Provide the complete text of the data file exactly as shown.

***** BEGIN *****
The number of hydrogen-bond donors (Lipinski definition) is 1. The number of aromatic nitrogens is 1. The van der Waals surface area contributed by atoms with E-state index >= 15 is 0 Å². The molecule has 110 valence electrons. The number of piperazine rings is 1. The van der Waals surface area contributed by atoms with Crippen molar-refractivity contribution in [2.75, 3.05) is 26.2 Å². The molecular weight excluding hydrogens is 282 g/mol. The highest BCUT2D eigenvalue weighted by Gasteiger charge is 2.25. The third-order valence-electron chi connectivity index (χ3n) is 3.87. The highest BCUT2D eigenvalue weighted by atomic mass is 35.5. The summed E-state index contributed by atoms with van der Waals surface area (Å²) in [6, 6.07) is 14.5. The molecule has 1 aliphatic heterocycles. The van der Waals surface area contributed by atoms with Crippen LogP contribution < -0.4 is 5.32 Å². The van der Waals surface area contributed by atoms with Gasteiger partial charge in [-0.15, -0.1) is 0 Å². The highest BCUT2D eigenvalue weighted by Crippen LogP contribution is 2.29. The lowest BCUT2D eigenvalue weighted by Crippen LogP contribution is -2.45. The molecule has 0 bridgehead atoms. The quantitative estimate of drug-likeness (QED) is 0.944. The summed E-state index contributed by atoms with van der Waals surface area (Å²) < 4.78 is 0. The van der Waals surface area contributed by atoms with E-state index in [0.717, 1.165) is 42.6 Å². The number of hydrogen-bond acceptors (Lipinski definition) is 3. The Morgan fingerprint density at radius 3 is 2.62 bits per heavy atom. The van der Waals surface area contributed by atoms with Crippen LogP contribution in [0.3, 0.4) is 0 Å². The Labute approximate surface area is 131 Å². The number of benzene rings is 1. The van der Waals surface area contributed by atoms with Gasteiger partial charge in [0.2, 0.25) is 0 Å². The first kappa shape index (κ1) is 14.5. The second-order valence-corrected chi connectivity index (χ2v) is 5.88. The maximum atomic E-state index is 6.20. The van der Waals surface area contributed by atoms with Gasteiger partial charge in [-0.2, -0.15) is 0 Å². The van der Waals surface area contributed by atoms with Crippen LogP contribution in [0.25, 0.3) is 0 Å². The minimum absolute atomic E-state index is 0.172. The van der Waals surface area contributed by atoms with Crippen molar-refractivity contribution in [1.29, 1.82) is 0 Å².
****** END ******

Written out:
The number of hydrogen-bond donors (Lipinski definition) is 1. The number of aromatic nitrogens is 1. The van der Waals surface area contributed by atoms with E-state index >= 15 is 0 Å². The molecule has 110 valence electrons. The number of piperazine rings is 1. The van der Waals surface area contributed by atoms with Crippen molar-refractivity contribution in [2.75, 3.05) is 26.2 Å². The molecular weight excluding hydrogens is 282 g/mol. The highest BCUT2D eigenvalue weighted by Gasteiger charge is 2.25. The third-order valence-electron chi connectivity index (χ3n) is 3.87. The highest BCUT2D eigenvalue weighted by atomic mass is 35.5. The summed E-state index contributed by atoms with van der Waals surface area (Å²) in [6, 6.07) is 14.5. The molecule has 1 aliphatic heterocycles. The van der Waals surface area contributed by atoms with Crippen LogP contribution < -0.4 is 5.32 Å². The van der Waals surface area contributed by atoms with Gasteiger partial charge in [-0.15, -0.1) is 0 Å². The highest BCUT2D eigenvalue weighted by Crippen LogP contribution is 2.29. The lowest BCUT2D eigenvalue weighted by Crippen LogP contribution is -2.45. The molecule has 0 bridgehead atoms. The quantitative estimate of drug-likeness (QED) is 0.944. The summed E-state index contributed by atoms with van der Waals surface area (Å²) < 4.78 is 0. The van der Waals surface area contributed by atoms with E-state index in [0.717, 1.165) is 42.6 Å². The number of hydrogen-bond acceptors (Lipinski definition) is 3. The Morgan fingerprint density at radius 3 is 2.62 bits per heavy atom. The van der Waals surface area contributed by atoms with Crippen LogP contribution in [0.3, 0.4) is 0 Å². The Labute approximate surface area is 131 Å². The number of benzene rings is 1. The van der Waals surface area contributed by atoms with Gasteiger partial charge in [0.2, 0.25) is 0 Å². The first kappa shape index (κ1) is 14.5. The second-order valence-corrected chi connectivity index (χ2v) is 5.88. The maximum atomic E-state index is 6.20. The van der Waals surface area contributed by atoms with Gasteiger partial charge in [-0.2, -0.15) is 0 Å². The van der Waals surface area contributed by atoms with Crippen LogP contribution in [0.25, 0.3) is 0 Å². The minimum absolute atomic E-state index is 0.172. The van der Waals surface area contributed by atoms with Crippen molar-refractivity contribution in [1.29, 1.82) is 0 Å².